Famous economist arrested in Jharkhand for protesting for the right to food
Jean Dreze is a world-renowned activist. Together with two colleagues, he refused to sign an oath of loyalty to the government. For him, democracy in India "is shrinking". Meanwhile, “people survive by eating rats,” says Sajan K George, and what does police do, they place people “in preventive custody for an unauthorised meeting”.
Mumbai (AsiaNews) – A Belgian-born Indian economist was arrested and then released by police in the Indian state of Jharkhand for participating in a protest in favour of the "right to food".
Jean Dreze has embraced the "Right to Food" movement, a worldwide campaign, and is taking it to Indian villages. The authorities, however, stopped him for allegedly not having the permits for a public protest.
“This is appalling,” said Sajan K George, president of the Global Council of Indian Christians (GCIC), speaking to AsiaNews.
“In Jhanrkhand, people survive by eating rats and Jean Dreze is placed in preventive custody for an unauthorised meeting. People there are starving and officials continue to deny the truth."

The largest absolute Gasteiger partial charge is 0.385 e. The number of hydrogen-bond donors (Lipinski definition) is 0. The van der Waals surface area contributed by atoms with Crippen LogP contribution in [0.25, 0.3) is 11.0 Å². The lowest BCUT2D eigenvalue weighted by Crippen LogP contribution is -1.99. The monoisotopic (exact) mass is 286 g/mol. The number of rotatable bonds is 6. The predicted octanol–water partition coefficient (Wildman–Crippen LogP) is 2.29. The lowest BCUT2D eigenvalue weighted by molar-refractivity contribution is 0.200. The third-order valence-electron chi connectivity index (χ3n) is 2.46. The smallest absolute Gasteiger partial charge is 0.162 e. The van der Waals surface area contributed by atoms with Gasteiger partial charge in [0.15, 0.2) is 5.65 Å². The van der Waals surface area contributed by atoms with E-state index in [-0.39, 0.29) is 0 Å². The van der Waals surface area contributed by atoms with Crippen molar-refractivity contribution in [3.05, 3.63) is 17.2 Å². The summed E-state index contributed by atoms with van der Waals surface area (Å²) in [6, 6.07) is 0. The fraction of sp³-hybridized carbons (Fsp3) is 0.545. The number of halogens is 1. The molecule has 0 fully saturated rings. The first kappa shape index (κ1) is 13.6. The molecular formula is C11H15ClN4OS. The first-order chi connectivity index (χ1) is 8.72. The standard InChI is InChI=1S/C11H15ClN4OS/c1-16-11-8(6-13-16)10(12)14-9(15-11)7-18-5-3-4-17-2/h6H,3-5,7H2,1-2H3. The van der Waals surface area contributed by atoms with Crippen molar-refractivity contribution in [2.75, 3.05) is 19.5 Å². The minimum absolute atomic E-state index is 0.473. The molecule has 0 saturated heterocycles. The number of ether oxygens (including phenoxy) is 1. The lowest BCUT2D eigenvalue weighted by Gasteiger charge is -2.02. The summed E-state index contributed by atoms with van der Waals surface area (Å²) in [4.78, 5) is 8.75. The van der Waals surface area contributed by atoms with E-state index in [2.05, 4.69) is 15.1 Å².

The arrest took place yesterday in Garhwa, about 220 km from Ranchi. According to witnesses, the economist was demonstrating peacefully when he was surrounded by police.
The agents are said to have asked him and two other colleagues to sign an oath of "loyalty" to the government. When the three activists refused to sign, the agents took them to the police station, where they remained for about two hours.
News of their detention spread quickly on social media, sparking outrage and anger on the part of activists and civil society groups.
Police justified the arrest saying the protesters did not have permission and violated the Model Code of Conduct (MCC). However, as criticism mounted on social media, the three activists were released.
After he was let go, Dreze said that no one told him and his fellow activists they could not organise a protest.
“It is very important to hold peaceful, non-political meetings during elections’” Dreze said. “Nowhere in the MCC is it written that we cannot hold such meetings.”
He is also upset at the unfairness, noting that police took no action against a public meeting held in the area the evening before. “This is double standards,” he said. Sadly, “the understanding of democracy is shrinking.”
Dreze, 59, is a well-known economist who teaches at the Delhi School of Economics and is a Visiting Professor at the Department of Economics, Ranchi University. He was a member of the National Advisory Council of India.
He arrived in India in 1979, and eventually became naturalised. He has been fighting for years against hunger, famine and gender inequalities.
By choice, he decided to live in the most extreme simplicity, giving up luxuries and comforts.
In the 1980s, when he taught at the London School of Economics, he lived with the city’s homeless. As a result of his activism, several shelters were set up for panhandlers.
Today he lives with his wife in Delhi, in a one-room mud house.